Source: IBPA, Bulletins May 2010

“We need a slam, partner, any slam” snarled the Hideous Hog. “After your masterful bidding, play and defence we are over 1300 down. Just make sure that you are dummy. It is, after all, your forte.”

The Rueful Rabbit gulped nervously and fortified himself with a sip of his cherry brandy while Papa the Greek looked on with a sneer from the East seat. The Rabbit, South, sorted his cards and assessed his assets:

spade 5 2 heart suit A K 9 5 diamond suit A 9 club suit A K Q 8 2

The Hog opened one diamond and Papa passed disdainfully. Two clubs seemed to be a reasonable first step for the Rabbit. Karapet the Unlucky passed, looking as if the worst would happen.

“Three no trumps!” barked HH and sat back, looking every inch the declarer. Papa passed and RR, remembering the Hog’s slam injunction, decided that he would have to try and so he bid his second suit – four hearts.

“Four no trumps!” was even more forcefully expressed from the North seat.

As always, the Rabbit responded to four no trumps as Blackwood. As usual, he misbid. Furtively counting his aces and his bids on his fingers below the table, he ticked them off – “five clubs is one, five diamonds is two…”

And so he bid five hearts.

As the Hog pushed on with five no trumps, RR realised that he had misbid. With a squeal of dismay, he bid six hearts to show his three kings. At least the Hog would only have one thing to be angry about. Unhappily, the Hog resigned himself to being dummy and passed. Papa’s fertile imagination sprang to life. Nobody would double with his heart stack, so if he did, RR would take it as a Lightner double and start looking for Papa’s imaginery void. Anyway, nobody ever went broke doubling the Rabbit. Papa doubled.

The Rabbit passed guiltily, though he was reassured by the thought that he had undercounted his aces rather than overcounted them. The Hog redoubled with a snarl, not so much because he expected the Rabbit to make twelve tricks, but to show Papa that he, the Hog, was not to be be trifled with.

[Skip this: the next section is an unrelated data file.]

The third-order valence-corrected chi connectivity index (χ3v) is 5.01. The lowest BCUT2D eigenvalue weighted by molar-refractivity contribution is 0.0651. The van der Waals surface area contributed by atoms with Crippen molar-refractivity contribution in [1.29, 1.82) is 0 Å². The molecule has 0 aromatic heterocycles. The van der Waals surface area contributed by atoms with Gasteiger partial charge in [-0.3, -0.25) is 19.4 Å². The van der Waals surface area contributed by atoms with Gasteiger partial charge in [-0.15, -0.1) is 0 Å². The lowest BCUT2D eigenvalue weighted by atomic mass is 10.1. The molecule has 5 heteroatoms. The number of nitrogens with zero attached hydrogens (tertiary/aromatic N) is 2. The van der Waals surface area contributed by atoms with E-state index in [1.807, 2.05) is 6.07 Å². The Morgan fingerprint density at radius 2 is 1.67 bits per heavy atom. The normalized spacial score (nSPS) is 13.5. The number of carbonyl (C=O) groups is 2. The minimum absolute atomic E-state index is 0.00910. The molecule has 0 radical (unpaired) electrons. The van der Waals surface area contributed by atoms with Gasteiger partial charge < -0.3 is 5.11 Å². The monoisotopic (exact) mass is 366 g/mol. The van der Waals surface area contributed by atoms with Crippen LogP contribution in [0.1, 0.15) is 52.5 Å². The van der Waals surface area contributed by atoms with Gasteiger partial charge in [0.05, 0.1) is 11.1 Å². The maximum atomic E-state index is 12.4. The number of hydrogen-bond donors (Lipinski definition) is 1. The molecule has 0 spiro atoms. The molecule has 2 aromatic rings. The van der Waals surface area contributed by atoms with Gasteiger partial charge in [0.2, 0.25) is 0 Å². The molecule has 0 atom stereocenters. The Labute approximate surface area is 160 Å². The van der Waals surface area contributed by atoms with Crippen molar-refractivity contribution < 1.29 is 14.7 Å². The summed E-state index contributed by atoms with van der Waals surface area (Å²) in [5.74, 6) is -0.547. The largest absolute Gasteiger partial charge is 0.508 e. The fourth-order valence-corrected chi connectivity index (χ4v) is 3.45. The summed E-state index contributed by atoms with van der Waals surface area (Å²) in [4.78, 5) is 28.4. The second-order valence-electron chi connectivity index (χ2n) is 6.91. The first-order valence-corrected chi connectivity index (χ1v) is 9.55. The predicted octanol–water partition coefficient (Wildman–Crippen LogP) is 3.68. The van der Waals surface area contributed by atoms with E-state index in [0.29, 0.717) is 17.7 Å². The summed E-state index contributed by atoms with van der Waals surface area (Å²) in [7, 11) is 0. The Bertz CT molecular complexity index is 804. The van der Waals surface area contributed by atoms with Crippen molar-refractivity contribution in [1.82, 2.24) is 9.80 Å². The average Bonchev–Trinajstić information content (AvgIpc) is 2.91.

Karapet led the jack of spades, presumably expecting Papa to ruff. The Hog tabled his dummy with a look of contentment and deftly emptied Papa’s glass of Gevry Chambertin while the Greek was inspecting the dummy.

The Rabbit looked at the Hog’s cards and then checked his own. The result was horrifying. Not for the first time he had mis-sorted his cards. The cards in six hearts redoubled were:


RR had carelessly seconded the king and five of diamonds to the heart suit.

Resignedly, he called for the ace of spades and was gratified to see Papa follow suit. Now if he could just cash some winners and maybe ruff something he might get out for only two or three down. With trembling fingers he pulled dummy’s spade king into the middle of the table and was doubly relieved to see Papa follow with the ten.

A hasty count assured RR that he couldn’t cash another spade so he turned his attention to diamonds, playing a small diamond to his ace. He realised too late that he had forgotten to play the queen first and now he couldn’t cash the king.

While he wondered what to do, the Rabbit absentmindedly played his three top clubs. Then, squaring his round shoulders, he went back to dummy’s diamond queen. Desperate to put off the moment when his trump shortage would be exposed to the Hog’s wrath, the Rabbit embarked upon a discovery play – he led the spade queen to discover if something good would happen. Papa however ruffed with the two, so the Rabbit over-ruffed.

By this time, I sensed that something strange was happening so I walked quickly round the table to see this position:aa

RR was about to take the opportunity to score his diamond king when he accidentally dropped the nine of diamonds on the table. Karapet hastily placed the ten on that and the Rabbit apprehensively ruffed it with the three of hearts, fully expecting the Greek to overruff. When he was unable to do so, even the Rabbit could see that he could not draw trumps, so led the eight of spades from dummy. Papa ruffed with the heart four and RR overuffed with the heart ace.

“What a relief,” he thought, “Ten tricks already and the king of trumps still to come. Only one off!”

He led the diamond king and sadly ruffed it small. Papa scored his eight of trumps but then, ignominiously, had to lead into the dummy’s king-jack tenace.

Six hearts, doubled and redoubled, made.

The above invention was inspired by board 20 in round 4 of the South West Pacific Teams. North-South can make a slam in every denomination. I don’t think I’ve ever seen that before.